Andersonville: Despite Changes, Neighborhood Stays True to Its Roots

Shannon Antinori
Written by Shannon Antinori
Updated June 15, 2021
Once home to a large population of Swedish immigrants, Andersonville has grown into a diverse community with a wide variety of restaurants and businesses.
Photo courtesy of the Andersonville Chamber of Commerce

Andersonville is ranked among the "Hottest Neighborhoods of 2015."

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Rising from the ashes of the Great Chicago Fire, Andersonville has grown from a community of Swedish immigrants into one of the city’s most diverse neighborhoods.

The fire swept through the city in 1871, leading to a ban on wooden homes that pushed many Swedish immigrants north into what is now known as Andersonville.

“A lot of them came with carpentry skills,” says Lesli Proffitt Nordstrom, marketing manager for Andersonville’s Swedish American Museum. The migration brought families, along with Swedish restaurants, delis and other businesses, into the neighborhood, according to Nordstrom.

The museum opened in 1976 in a storefront log cabin as a place for Swedes and Swedish-Americans to tell their stories, Nordstrom says. These days, the museum, which has since moved a new home at 5211 N. Clark St., is a place for the entire community to gather.

“It’s not just for Swedes and Swedish-Americans,” Nordstrom says.

The Swedish American Museum serves as the cultural anchor of Andersonville. (Photo courtesy of the Andersonville Chamber of Commerce)

A diverse neighborhood — in more ways than one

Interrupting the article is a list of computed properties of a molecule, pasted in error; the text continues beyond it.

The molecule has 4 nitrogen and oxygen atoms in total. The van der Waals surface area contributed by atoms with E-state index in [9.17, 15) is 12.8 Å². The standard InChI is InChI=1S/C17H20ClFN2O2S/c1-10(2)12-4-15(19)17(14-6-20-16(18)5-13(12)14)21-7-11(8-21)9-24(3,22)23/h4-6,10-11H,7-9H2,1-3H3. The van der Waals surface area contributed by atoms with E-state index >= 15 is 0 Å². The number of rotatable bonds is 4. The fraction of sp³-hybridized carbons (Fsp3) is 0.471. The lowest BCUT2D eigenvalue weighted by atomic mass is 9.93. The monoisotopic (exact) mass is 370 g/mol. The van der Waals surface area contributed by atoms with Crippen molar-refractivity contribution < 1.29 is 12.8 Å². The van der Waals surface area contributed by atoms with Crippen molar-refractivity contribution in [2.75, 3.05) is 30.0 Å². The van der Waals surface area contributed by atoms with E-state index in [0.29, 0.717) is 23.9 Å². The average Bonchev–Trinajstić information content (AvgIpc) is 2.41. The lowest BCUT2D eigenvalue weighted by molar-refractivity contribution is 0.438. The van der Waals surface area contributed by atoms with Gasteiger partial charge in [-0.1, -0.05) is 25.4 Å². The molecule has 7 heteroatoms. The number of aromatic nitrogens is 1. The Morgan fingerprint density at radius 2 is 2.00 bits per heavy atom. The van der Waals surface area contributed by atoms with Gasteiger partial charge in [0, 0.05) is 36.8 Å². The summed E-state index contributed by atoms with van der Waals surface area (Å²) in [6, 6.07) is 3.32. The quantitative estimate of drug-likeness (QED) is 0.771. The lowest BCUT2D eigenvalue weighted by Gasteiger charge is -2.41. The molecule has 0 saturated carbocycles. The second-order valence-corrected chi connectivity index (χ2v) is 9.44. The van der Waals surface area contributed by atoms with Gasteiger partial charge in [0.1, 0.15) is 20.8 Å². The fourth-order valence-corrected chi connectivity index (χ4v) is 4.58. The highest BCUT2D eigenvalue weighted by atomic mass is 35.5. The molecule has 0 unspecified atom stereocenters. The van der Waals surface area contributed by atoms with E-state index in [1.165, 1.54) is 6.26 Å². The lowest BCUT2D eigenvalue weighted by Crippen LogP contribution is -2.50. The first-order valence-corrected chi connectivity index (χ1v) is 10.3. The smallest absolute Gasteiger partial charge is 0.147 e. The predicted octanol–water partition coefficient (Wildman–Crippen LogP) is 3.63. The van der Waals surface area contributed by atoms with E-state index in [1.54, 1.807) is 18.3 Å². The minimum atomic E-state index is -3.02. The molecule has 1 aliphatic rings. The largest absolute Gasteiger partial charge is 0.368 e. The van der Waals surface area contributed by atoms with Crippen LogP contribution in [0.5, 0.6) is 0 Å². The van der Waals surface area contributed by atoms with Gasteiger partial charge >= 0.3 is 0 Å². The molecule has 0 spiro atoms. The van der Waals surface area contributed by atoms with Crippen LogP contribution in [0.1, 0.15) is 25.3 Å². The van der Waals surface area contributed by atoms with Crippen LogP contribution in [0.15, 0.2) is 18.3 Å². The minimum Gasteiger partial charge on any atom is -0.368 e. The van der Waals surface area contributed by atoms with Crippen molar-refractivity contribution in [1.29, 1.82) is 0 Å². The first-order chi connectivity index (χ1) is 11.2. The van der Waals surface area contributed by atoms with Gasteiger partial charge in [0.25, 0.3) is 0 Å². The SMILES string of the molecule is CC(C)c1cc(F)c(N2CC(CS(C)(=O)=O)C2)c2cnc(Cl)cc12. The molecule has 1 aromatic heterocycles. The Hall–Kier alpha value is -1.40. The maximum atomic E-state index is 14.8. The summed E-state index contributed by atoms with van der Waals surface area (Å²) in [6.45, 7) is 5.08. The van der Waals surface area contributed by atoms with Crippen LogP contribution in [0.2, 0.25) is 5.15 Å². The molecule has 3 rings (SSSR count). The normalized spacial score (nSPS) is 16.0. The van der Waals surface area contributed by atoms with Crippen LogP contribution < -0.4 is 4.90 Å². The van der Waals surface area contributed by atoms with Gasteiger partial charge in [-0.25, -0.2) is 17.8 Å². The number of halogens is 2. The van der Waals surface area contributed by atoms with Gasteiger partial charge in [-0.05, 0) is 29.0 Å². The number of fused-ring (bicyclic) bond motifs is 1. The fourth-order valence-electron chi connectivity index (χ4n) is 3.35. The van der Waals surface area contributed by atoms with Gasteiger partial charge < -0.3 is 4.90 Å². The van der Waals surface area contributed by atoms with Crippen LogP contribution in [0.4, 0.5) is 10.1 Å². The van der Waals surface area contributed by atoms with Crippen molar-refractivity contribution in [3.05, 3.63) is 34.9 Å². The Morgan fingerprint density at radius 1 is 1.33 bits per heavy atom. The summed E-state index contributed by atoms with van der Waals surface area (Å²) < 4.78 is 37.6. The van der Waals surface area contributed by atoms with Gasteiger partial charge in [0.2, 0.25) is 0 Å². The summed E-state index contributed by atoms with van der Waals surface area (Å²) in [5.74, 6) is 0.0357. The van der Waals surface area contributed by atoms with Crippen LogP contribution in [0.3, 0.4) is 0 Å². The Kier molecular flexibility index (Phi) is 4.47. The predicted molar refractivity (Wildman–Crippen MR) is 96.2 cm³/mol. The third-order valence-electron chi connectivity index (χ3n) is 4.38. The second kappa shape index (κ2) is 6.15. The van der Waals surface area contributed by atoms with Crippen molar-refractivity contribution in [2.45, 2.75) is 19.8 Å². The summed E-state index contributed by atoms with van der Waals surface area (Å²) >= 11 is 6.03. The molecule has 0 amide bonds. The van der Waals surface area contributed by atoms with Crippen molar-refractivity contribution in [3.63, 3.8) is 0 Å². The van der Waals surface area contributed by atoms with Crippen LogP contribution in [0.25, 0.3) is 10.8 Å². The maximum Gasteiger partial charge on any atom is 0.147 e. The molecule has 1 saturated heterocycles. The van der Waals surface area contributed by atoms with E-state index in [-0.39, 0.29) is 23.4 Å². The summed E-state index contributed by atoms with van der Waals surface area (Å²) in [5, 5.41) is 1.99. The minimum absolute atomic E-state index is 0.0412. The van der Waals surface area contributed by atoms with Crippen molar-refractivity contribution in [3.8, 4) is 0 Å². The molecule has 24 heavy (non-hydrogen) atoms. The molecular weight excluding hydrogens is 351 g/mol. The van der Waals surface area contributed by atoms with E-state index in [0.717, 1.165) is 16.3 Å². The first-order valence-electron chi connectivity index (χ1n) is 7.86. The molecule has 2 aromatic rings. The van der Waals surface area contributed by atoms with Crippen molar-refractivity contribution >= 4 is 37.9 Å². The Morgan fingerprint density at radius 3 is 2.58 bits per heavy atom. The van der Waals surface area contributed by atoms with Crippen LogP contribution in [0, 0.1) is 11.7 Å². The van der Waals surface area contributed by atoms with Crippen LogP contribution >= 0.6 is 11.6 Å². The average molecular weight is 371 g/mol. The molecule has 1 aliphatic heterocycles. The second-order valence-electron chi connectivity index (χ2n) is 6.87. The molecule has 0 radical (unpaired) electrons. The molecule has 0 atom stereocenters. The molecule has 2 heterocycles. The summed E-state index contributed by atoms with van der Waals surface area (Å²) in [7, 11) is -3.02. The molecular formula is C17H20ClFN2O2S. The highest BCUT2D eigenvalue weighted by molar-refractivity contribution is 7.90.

The same could be said of Andersonville itself, which today is home to a mix of singles, couples, families and a growing LGBT community, according to Maggie Finegan, a Realtor with Keller Williams and a longtime resident of Andersonville.

“I’ve been here since ’86,” Finegan says.

Far from being just a haven for Swedish-Americans, Andersonville is now home to residents of 41 different nationalities, according to Finegan.

“It’s just a fantastic neighborhood,” she says. “Great shops, great restaurants, lots of entertainment, you name it.”

The diversity is also reflected in the neighborhood’s dining options.

“Almost any kind of ethnic dining you could ever want, we have it here,” Finegan says.

The neighborhood boasts several theaters and a comedy club, along with a local brewery and a distillery.

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Andersonville’s proximity to the lakefront and Lake Shore Drive is also a big draw for residents, Finegan says.

“You can get downtown in about 10 minutes,” she says. The community has access to the Red Line, Metra and CTA express buses, and has dubbed Andersonville a “walker’s paradise,” with a score of 93 out of 100.

Finegan says the neighborhood’s housing options range from high-rise apartment buildings for those just entering the Chicago real estate market to condos, townhomes and single-family homes. According to Redfin, the median home sale price in Andersonville is $308,000.

Redfin recently ranked the neighborhood No. 7 among its 10 “Hottest Neighborhoods of 2015”— a distinction that doesn’t surprise Finegan.

“It’s friendly,” she says of Andersonville, which has one of the lowest crime rates among Chicago neighborhoods.